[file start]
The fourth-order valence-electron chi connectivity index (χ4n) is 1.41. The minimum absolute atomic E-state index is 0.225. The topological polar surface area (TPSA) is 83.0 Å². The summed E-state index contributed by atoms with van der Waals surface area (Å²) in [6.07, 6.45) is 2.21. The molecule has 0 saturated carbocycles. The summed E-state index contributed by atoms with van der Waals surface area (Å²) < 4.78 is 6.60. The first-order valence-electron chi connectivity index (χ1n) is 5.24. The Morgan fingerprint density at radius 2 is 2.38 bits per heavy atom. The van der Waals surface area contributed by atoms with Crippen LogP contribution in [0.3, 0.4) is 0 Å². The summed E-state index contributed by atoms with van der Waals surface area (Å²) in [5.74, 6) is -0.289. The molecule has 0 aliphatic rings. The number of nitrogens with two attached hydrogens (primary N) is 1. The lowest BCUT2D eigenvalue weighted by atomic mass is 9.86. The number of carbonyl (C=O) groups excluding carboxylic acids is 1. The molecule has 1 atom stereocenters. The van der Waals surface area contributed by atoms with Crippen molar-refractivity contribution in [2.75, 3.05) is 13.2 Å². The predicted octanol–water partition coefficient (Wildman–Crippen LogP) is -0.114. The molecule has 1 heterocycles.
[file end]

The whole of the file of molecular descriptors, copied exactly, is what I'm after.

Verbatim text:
The fourth-order valence-electron chi connectivity index (χ4n) is 1.41. The minimum absolute atomic E-state index is 0.225. The topological polar surface area (TPSA) is 83.0 Å². The summed E-state index contributed by atoms with van der Waals surface area (Å²) in [6.07, 6.45) is 2.21. The molecule has 0 saturated carbocycles. The summed E-state index contributed by atoms with van der Waals surface area (Å²) < 4.78 is 6.60. The first-order valence-electron chi connectivity index (χ1n) is 5.24. The Morgan fingerprint density at radius 2 is 2.38 bits per heavy atom. The van der Waals surface area contributed by atoms with Crippen LogP contribution in [0.3, 0.4) is 0 Å². The summed E-state index contributed by atoms with van der Waals surface area (Å²) in [5.74, 6) is -0.289. The molecule has 0 aliphatic rings. The number of nitrogens with two attached hydrogens (primary N) is 1. The lowest BCUT2D eigenvalue weighted by atomic mass is 9.86. The number of carbonyl (C=O) groups excluding carboxylic acids is 1. The molecule has 1 atom stereocenters. The van der Waals surface area contributed by atoms with Crippen molar-refractivity contribution in [2.75, 3.05) is 13.2 Å². The predicted octanol–water partition coefficient (Wildman–Crippen LogP) is -0.114. The molecule has 1 heterocycles.